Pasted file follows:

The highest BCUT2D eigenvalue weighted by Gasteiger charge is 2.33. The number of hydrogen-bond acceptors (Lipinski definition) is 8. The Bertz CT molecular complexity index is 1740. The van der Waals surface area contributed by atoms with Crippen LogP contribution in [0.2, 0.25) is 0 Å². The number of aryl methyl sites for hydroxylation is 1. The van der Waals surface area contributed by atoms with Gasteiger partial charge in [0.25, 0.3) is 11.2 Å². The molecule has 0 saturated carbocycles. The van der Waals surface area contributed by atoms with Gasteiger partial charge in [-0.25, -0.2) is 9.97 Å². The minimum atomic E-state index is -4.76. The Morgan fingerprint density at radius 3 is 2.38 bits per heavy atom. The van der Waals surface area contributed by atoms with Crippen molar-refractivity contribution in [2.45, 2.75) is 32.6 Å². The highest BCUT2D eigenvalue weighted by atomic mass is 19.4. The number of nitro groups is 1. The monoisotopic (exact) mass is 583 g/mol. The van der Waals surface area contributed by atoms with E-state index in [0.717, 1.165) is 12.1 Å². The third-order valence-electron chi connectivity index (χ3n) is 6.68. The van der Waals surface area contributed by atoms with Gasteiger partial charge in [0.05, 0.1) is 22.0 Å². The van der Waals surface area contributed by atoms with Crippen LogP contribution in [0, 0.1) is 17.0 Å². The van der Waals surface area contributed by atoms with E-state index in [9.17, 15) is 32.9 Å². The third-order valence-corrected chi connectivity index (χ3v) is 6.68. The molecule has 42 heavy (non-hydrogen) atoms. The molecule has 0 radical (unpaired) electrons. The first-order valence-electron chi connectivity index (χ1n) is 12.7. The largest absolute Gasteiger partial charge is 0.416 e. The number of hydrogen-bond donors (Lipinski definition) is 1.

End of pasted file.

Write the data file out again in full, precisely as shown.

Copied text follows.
The highest BCUT2D eigenvalue weighted by Gasteiger charge is 2.33. The number of hydrogen-bond acceptors (Lipinski definition) is 8. The Bertz CT molecular complexity index is 1740. The van der Waals surface area contributed by atoms with Crippen LogP contribution in [0.2, 0.25) is 0 Å². The number of aryl methyl sites for hydroxylation is 1. The van der Waals surface area contributed by atoms with Gasteiger partial charge in [0.25, 0.3) is 11.2 Å². The molecule has 0 saturated carbocycles. The van der Waals surface area contributed by atoms with Gasteiger partial charge in [-0.25, -0.2) is 9.97 Å². The minimum atomic E-state index is -4.76. The Morgan fingerprint density at radius 3 is 2.38 bits per heavy atom. The van der Waals surface area contributed by atoms with Crippen molar-refractivity contribution in [2.45, 2.75) is 32.6 Å². The highest BCUT2D eigenvalue weighted by atomic mass is 19.4. The number of nitro groups is 1. The monoisotopic (exact) mass is 583 g/mol. The van der Waals surface area contributed by atoms with E-state index in [0.717, 1.165) is 12.1 Å². The third-order valence-electron chi connectivity index (χ3n) is 6.68. The van der Waals surface area contributed by atoms with Gasteiger partial charge in [0.05, 0.1) is 22.0 Å². The van der Waals surface area contributed by atoms with Crippen LogP contribution in [0, 0.1) is 17.0 Å². The van der Waals surface area contributed by atoms with E-state index in [9.17, 15) is 32.9 Å². The third-order valence-corrected chi connectivity index (χ3v) is 6.68. The molecule has 42 heavy (non-hydrogen) atoms. The molecule has 0 radical (unpaired) electrons. The first-order valence-electron chi connectivity index (χ1n) is 12.7. The largest absolute Gasteiger partial charge is 0.416 e. The number of hydrogen-bond donors (Lipinski definition) is 1.